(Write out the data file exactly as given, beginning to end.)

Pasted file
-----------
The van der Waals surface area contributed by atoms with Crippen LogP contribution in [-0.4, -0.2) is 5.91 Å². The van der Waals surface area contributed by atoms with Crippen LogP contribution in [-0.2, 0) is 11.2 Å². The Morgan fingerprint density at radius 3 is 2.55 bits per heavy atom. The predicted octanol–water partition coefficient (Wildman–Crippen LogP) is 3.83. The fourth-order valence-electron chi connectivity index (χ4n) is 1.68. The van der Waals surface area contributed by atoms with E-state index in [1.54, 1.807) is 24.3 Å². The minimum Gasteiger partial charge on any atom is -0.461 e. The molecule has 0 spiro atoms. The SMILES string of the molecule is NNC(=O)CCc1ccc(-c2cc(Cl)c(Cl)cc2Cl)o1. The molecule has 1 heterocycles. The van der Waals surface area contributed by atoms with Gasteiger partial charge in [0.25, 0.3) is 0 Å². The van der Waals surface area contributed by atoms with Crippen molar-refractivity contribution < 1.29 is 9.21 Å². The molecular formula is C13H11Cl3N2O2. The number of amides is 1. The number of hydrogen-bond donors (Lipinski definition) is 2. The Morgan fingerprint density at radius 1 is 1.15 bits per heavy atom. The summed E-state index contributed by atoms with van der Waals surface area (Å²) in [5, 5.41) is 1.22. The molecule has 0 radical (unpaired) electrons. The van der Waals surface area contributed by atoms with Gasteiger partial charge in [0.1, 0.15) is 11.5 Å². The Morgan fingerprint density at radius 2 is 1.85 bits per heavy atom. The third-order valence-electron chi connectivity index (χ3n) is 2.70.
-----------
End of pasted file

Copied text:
The van der Waals surface area contributed by atoms with Crippen LogP contribution in [-0.4, -0.2) is 5.91 Å². The van der Waals surface area contributed by atoms with Crippen LogP contribution in [-0.2, 0) is 11.2 Å². The Morgan fingerprint density at radius 3 is 2.55 bits per heavy atom. The predicted octanol–water partition coefficient (Wildman–Crippen LogP) is 3.83. The fourth-order valence-electron chi connectivity index (χ4n) is 1.68. The van der Waals surface area contributed by atoms with E-state index in [1.54, 1.807) is 24.3 Å². The minimum Gasteiger partial charge on any atom is -0.461 e. The molecule has 0 spiro atoms. The SMILES string of the molecule is NNC(=O)CCc1ccc(-c2cc(Cl)c(Cl)cc2Cl)o1. The molecule has 1 heterocycles. The van der Waals surface area contributed by atoms with Gasteiger partial charge in [0.25, 0.3) is 0 Å². The van der Waals surface area contributed by atoms with Crippen molar-refractivity contribution < 1.29 is 9.21 Å². The molecular formula is C13H11Cl3N2O2. The number of amides is 1. The number of hydrogen-bond donors (Lipinski definition) is 2. The Morgan fingerprint density at radius 1 is 1.15 bits per heavy atom. The summed E-state index contributed by atoms with van der Waals surface area (Å²) in [5, 5.41) is 1.22. The molecule has 0 radical (unpaired) electrons. The van der Waals surface area contributed by atoms with Gasteiger partial charge in [0.1, 0.15) is 11.5 Å². The Morgan fingerprint density at radius 2 is 1.85 bits per heavy atom. The third-order valence-electron chi connectivity index (χ3n) is 2.70.